Andrew Herscowitz, coordinator for Power Africa, an American presidential initiative launched in 2013 by the former U.S. President Barack Obama, got it straight at a USA-Africa commercial partnership roundtable discussion that took place yesterday at the Africa Energy Forum in Copenhagen, Denmark.
Most of you will be wondering where Power Africa is headed, following the election of Donald Trump, Herscowitz remarked upfront, immediately after the discussion kicked off. The truth is that Power Africa will continue working towards facilitating power projects in Africa, although we will now have an increased focus to boost business opportunities in the USA, e.g. creating export opportunities for U.S. companies that want to invest in Africa. But Africa will still benefit from those deals, added Herscowitz.
Furthermore, Herscowitz explained, the initiative’s budget just passed through the congress and Power Africa enjoys congressional support. There is commitment to continue working on our goals, and the initiative has the freedom to work on pretty much anything we select, Herscowitz concluded.
Lida Fitts, regional director for Sub-Saharan Africa at the US trade and development agency (USTDA), added in the discussion that USTDA often hosts African delegates in the US, helping them to address their energy challenges using USA made technology. Especially “in the last three years, our investment in Africa has surged,” said Fitts.
Mini grids are a fine example of U.S. technology that the USTDA agency promotes in Africa. Fitts told the Forum that mini grids were made originally in the USA to power the army’s operation in remote areas, but firms try to roll the technology out now in Africa. The technology exists, said Fitts; it is the commercial viability of the business models behind the technology roll-out that has to be proven.
Power Africa as a project facilitator, not financier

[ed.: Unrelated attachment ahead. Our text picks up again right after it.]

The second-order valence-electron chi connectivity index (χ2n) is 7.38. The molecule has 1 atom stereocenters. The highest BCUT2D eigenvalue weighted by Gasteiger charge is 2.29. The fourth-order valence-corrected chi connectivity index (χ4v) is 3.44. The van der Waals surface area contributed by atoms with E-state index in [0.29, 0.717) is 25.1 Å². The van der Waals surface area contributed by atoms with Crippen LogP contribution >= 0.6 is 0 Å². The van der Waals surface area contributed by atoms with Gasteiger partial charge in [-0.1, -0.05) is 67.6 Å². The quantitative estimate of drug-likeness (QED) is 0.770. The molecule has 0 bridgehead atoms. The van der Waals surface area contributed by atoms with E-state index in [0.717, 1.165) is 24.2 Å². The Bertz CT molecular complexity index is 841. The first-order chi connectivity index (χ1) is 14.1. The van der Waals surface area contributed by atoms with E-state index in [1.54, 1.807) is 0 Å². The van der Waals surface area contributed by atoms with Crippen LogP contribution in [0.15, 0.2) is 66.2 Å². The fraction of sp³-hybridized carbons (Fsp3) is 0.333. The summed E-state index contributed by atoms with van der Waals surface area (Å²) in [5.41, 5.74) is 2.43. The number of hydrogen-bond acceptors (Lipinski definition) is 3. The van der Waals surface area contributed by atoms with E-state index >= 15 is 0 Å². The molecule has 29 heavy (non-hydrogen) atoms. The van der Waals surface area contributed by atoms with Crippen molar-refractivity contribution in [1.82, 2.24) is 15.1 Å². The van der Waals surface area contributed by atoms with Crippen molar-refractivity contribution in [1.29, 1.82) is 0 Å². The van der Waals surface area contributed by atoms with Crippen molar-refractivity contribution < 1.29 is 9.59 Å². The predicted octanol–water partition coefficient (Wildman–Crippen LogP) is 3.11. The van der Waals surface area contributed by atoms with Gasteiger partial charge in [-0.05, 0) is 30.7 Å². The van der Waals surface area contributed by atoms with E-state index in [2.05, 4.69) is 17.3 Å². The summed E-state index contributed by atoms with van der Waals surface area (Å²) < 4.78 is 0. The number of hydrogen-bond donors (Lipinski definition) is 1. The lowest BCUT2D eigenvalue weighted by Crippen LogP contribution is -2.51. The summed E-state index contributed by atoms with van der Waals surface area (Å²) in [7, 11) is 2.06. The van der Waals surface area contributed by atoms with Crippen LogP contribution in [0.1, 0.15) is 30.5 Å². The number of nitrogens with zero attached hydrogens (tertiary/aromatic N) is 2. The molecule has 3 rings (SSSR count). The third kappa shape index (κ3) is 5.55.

Power Africa was never designed to be a grant provider and a financier, Herscowitz told a Forum attendant who asked about the funds behind the initiative. Power Africa’s goal is to create partnerships with various stakeholders, locate good project ideas and create the right environment for these projects to materialise.
My answer to people who ask me where is the money to finance African projects, is that money is there, said Herscowitz. There are trillions of dollars for example in institutional investors who want to invest in Africa; “so the money is there. What is not there are the political will for reforms, predictability in the [power and financial] market, cost reflective tariffs for electricity and utilities that are credit worthy,” he expanded.
Herscowitz described his frustration about so few deals reaching financial close, but this happens because of all the above elements being missing.
The last remarks reflected a general consensus among the various presenters at the Africa Energy Forum that concluded today. Business stakeholders time and again expressed they would like to see transparent policy frameworks, local utilities that are able to collect the money for electricity consumed at tariffs in par with the real costs, and politicians who are dedicated in power investments.
The Power Africa initiative focusing on USA exports does not necessarily need to be a bad thing as long as this does not become the initiative’s sole reason for existence. There are US agencies that already perform this role. Power Africa was conceived having a broader aim and role in mind.
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